It is mid-July, time to catch up on some little things before they slip through the cracks. First and foremost, I want to talk about you and your health. Sure, gardening is fun. It is great to be out of doors weeding and hoeing and even enjoying the flowers. But it is hot. Don’t overdo the exercise and drink water, a lot of it.
After you have seen to yourself, look at your potted plants. Different varieties, plants in different size pots and those with different amounts of foliage will require different amounts of water. The soil in the pot will make a difference, too. When it comes to keeping plants moist, watering all of them the same amount of water at the same time each day, rain or shine, is a recipe for disaster. When you have a plant in a 6-inch pot know what the soil is. With a sandy mix the water will run through quickly when water is applied; some will stick to the granules of sand and to the rootlets. But these plants need more water and they need it more frequently. A heavier soil, one with more loam will retain water and need to be cared for less frequently. And remember that potting in a heavily clay soil could be courting disaster. These soil particles are tiny and hang on to the water for a long time, but when they dry too much they grow very close to each other, making it hard for the rootlets to get to the water.
The amount of foliage is also important, too. Look at an 8’ pot with a couple of large leaved Canna plants or some ferns. Either will have a tremendous leaf surface and the underside of each leaf is covered with tiny pores, we call them stomata, that constantly give off water. Now look at a in the same size pot. The leaves are leathery and more compact and have few stomata to give off water. They will certainly give off and will need far less water than the ferns or Canna plants.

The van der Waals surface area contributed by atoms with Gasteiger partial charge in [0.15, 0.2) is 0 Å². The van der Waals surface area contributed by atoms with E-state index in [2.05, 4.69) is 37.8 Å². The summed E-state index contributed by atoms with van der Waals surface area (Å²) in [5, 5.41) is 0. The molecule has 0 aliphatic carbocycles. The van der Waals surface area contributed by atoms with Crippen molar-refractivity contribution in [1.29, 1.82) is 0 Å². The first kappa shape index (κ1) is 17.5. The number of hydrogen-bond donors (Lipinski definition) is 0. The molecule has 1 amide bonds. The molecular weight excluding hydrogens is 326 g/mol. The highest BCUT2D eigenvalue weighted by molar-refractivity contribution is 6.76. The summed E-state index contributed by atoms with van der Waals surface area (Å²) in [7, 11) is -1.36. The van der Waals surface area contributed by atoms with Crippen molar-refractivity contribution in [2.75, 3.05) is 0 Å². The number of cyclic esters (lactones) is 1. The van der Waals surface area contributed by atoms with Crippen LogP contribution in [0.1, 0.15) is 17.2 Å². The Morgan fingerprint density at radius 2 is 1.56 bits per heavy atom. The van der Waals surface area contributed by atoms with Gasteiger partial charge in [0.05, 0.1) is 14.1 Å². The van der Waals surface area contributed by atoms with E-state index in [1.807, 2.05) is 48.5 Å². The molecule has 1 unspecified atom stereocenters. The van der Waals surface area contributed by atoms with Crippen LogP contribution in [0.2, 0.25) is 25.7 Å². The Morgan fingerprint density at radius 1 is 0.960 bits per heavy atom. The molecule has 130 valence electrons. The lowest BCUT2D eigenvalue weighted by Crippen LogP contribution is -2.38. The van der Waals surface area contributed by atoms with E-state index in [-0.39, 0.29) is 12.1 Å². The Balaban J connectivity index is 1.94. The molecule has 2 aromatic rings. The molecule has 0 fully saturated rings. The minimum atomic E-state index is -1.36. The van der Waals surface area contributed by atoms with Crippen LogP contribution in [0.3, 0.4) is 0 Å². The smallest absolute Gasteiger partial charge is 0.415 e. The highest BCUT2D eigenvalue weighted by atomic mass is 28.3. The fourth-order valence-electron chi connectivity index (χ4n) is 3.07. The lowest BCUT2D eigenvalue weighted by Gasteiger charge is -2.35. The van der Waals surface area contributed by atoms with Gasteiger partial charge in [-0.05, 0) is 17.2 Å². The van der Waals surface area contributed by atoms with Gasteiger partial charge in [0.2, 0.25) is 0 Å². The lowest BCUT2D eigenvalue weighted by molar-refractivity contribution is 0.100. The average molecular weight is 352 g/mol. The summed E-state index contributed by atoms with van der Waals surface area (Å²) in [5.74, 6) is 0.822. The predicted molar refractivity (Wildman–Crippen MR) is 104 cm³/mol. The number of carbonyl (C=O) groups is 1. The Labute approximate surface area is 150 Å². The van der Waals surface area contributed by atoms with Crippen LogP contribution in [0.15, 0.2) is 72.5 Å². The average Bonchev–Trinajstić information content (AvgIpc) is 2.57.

On very hot days, water will evaporate at a greater rate because the pots will get warm and the water will “boil away.” We see this problem a lot with cemetery plantings. Those cement and granite urns heat up all day long and hold the heat late into the evening. The roots die; it is almost like being cooked. So, I guess that what I am trying to say is that like buying clothing, when it comes to watering plants, one size does not fit all. I have some 60 pots of various sizes and varieties of flowers sitting in either sun or shade. I find that the best way to water them properly is to walk through, hose in hand,
and heft each of those pots that are not too heavy to lift and water the lighter ones and leave the rest until the next night. And, when you do water, water thoroughly. Remember that if you start to apply water and it nearly instantly begins running out of the drain hole, chances are that it is so dry that the soil ball has pulled away from the pot sides. It is now necessary to be patient. Water for half a minute and move on to other plants and come back to the dry one. Do it several times until you are sure that the soil ball is thoroughly wet. Yes, proper watering of flowers and vegetables in pots is an everyday chore.
And before I leave the topic of water, we need to talk about hoses and nozzles. Just the other day I sent one of our new ladies into my garden to water plants. When I went out to check on her she had fitted the hose with a spray nozzle and was watering with enough pressure to strip the paint off the house. She was tearing up soil and damaging leaves. Gentle is the term. A water breaker is perfect. A mist setting will not give enough water or take forever to get the job done.